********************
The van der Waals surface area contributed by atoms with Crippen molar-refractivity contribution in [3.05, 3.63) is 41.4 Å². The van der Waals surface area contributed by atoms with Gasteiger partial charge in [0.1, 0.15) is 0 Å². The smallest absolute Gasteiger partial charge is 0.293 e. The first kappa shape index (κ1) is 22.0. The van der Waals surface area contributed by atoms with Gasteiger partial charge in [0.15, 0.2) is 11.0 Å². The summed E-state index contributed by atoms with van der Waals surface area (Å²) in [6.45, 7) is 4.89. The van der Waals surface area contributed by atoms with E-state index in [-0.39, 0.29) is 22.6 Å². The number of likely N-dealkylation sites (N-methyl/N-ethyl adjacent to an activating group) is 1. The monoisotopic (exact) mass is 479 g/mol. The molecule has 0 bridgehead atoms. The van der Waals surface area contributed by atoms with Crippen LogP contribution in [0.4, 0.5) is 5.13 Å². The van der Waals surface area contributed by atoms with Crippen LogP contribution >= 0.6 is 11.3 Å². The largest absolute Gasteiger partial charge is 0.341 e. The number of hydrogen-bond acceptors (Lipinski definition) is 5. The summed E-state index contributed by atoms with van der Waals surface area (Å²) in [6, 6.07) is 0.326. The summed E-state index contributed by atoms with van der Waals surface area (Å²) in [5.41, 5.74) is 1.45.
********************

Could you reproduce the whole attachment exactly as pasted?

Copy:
The van der Waals surface area contributed by atoms with Crippen molar-refractivity contribution in [3.05, 3.63) is 41.4 Å². The van der Waals surface area contributed by atoms with Gasteiger partial charge in [0.1, 0.15) is 0 Å². The smallest absolute Gasteiger partial charge is 0.293 e. The first kappa shape index (κ1) is 22.0. The van der Waals surface area contributed by atoms with Gasteiger partial charge in [0.15, 0.2) is 11.0 Å². The summed E-state index contributed by atoms with van der Waals surface area (Å²) in [6.45, 7) is 4.89. The van der Waals surface area contributed by atoms with E-state index in [-0.39, 0.29) is 22.6 Å². The number of likely N-dealkylation sites (N-methyl/N-ethyl adjacent to an activating group) is 1. The monoisotopic (exact) mass is 479 g/mol. The molecule has 0 bridgehead atoms. The van der Waals surface area contributed by atoms with Crippen LogP contribution in [0.4, 0.5) is 5.13 Å². The van der Waals surface area contributed by atoms with Crippen LogP contribution >= 0.6 is 11.3 Å². The largest absolute Gasteiger partial charge is 0.341 e. The number of hydrogen-bond acceptors (Lipinski definition) is 5. The summed E-state index contributed by atoms with van der Waals surface area (Å²) in [6, 6.07) is 0.326. The summed E-state index contributed by atoms with van der Waals surface area (Å²) in [5.41, 5.74) is 1.45.